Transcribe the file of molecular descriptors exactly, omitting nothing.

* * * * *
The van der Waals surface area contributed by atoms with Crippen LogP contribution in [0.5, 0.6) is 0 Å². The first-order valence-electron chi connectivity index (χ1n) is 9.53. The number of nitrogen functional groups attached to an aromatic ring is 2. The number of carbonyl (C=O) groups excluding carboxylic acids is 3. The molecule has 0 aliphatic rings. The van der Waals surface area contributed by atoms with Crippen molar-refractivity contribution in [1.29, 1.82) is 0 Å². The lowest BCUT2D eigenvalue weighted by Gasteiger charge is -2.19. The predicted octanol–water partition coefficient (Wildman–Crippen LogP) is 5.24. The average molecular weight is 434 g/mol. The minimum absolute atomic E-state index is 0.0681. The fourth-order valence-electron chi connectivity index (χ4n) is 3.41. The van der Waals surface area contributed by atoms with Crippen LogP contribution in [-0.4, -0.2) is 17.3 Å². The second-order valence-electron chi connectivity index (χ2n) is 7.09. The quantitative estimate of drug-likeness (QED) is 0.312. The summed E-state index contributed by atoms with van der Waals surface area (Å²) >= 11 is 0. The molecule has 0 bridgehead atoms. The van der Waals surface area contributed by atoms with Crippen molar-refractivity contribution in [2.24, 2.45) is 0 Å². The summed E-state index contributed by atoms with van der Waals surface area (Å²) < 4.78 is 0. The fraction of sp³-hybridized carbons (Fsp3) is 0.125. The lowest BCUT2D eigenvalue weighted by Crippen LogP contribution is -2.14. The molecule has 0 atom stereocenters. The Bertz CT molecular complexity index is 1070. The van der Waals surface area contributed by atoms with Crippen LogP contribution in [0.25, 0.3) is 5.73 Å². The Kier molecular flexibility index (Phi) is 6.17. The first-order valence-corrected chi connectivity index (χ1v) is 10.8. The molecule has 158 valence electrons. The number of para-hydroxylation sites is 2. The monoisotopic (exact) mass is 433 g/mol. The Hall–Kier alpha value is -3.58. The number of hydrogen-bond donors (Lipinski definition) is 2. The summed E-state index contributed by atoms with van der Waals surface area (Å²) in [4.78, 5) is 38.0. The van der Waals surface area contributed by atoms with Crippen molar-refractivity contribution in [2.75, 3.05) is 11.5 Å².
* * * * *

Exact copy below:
The van der Waals surface area contributed by atoms with Crippen LogP contribution in [0.5, 0.6) is 0 Å². The first-order valence-electron chi connectivity index (χ1n) is 9.53. The number of nitrogen functional groups attached to an aromatic ring is 2. The number of carbonyl (C=O) groups excluding carboxylic acids is 3. The molecule has 0 aliphatic rings. The van der Waals surface area contributed by atoms with Crippen molar-refractivity contribution in [1.29, 1.82) is 0 Å². The lowest BCUT2D eigenvalue weighted by Gasteiger charge is -2.19. The predicted octanol–water partition coefficient (Wildman–Crippen LogP) is 5.24. The average molecular weight is 434 g/mol. The minimum absolute atomic E-state index is 0.0681. The fourth-order valence-electron chi connectivity index (χ4n) is 3.41. The van der Waals surface area contributed by atoms with Crippen LogP contribution in [-0.4, -0.2) is 17.3 Å². The second-order valence-electron chi connectivity index (χ2n) is 7.09. The quantitative estimate of drug-likeness (QED) is 0.312. The summed E-state index contributed by atoms with van der Waals surface area (Å²) >= 11 is 0. The molecule has 0 bridgehead atoms. The van der Waals surface area contributed by atoms with Crippen molar-refractivity contribution in [2.24, 2.45) is 0 Å². The summed E-state index contributed by atoms with van der Waals surface area (Å²) < 4.78 is 0. The fraction of sp³-hybridized carbons (Fsp3) is 0.125. The lowest BCUT2D eigenvalue weighted by Crippen LogP contribution is -2.14. The molecule has 0 atom stereocenters. The Bertz CT molecular complexity index is 1070. The van der Waals surface area contributed by atoms with Crippen LogP contribution in [0.25, 0.3) is 5.73 Å². The Kier molecular flexibility index (Phi) is 6.17. The first-order valence-corrected chi connectivity index (χ1v) is 10.8. The molecule has 158 valence electrons. The number of para-hydroxylation sites is 2. The monoisotopic (exact) mass is 433 g/mol. The Hall–Kier alpha value is -3.58. The number of hydrogen-bond donors (Lipinski definition) is 2. The summed E-state index contributed by atoms with van der Waals surface area (Å²) in [4.78, 5) is 38.0. The van der Waals surface area contributed by atoms with Crippen molar-refractivity contribution in [2.75, 3.05) is 11.5 Å².